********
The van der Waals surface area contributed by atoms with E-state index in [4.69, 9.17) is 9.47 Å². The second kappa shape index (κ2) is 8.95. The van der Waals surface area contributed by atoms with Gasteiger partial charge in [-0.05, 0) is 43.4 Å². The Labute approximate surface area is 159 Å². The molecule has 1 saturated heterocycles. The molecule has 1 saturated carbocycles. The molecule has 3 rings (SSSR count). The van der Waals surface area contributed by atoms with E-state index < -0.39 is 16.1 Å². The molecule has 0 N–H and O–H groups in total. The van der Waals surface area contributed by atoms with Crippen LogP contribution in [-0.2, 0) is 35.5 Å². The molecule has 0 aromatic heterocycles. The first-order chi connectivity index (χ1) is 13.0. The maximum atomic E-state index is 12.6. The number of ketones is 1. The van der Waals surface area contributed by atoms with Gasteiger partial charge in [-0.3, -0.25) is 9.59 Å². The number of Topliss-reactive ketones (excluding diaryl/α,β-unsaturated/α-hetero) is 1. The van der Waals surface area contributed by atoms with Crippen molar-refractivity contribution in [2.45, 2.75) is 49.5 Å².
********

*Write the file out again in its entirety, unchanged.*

The van der Waals surface area contributed by atoms with E-state index in [4.69, 9.17) is 9.47 Å². The second kappa shape index (κ2) is 8.95. The van der Waals surface area contributed by atoms with Gasteiger partial charge in [-0.05, 0) is 43.4 Å². The Labute approximate surface area is 159 Å². The molecule has 1 saturated heterocycles. The molecule has 1 saturated carbocycles. The molecule has 3 rings (SSSR count). The van der Waals surface area contributed by atoms with E-state index < -0.39 is 16.1 Å². The molecule has 0 N–H and O–H groups in total. The van der Waals surface area contributed by atoms with Crippen LogP contribution in [-0.2, 0) is 35.5 Å². The molecule has 0 aromatic heterocycles. The first-order chi connectivity index (χ1) is 13.0. The maximum atomic E-state index is 12.6. The number of ketones is 1. The van der Waals surface area contributed by atoms with Gasteiger partial charge in [-0.3, -0.25) is 9.59 Å². The number of Topliss-reactive ketones (excluding diaryl/α,β-unsaturated/α-hetero) is 1. The van der Waals surface area contributed by atoms with Crippen molar-refractivity contribution in [2.45, 2.75) is 49.5 Å².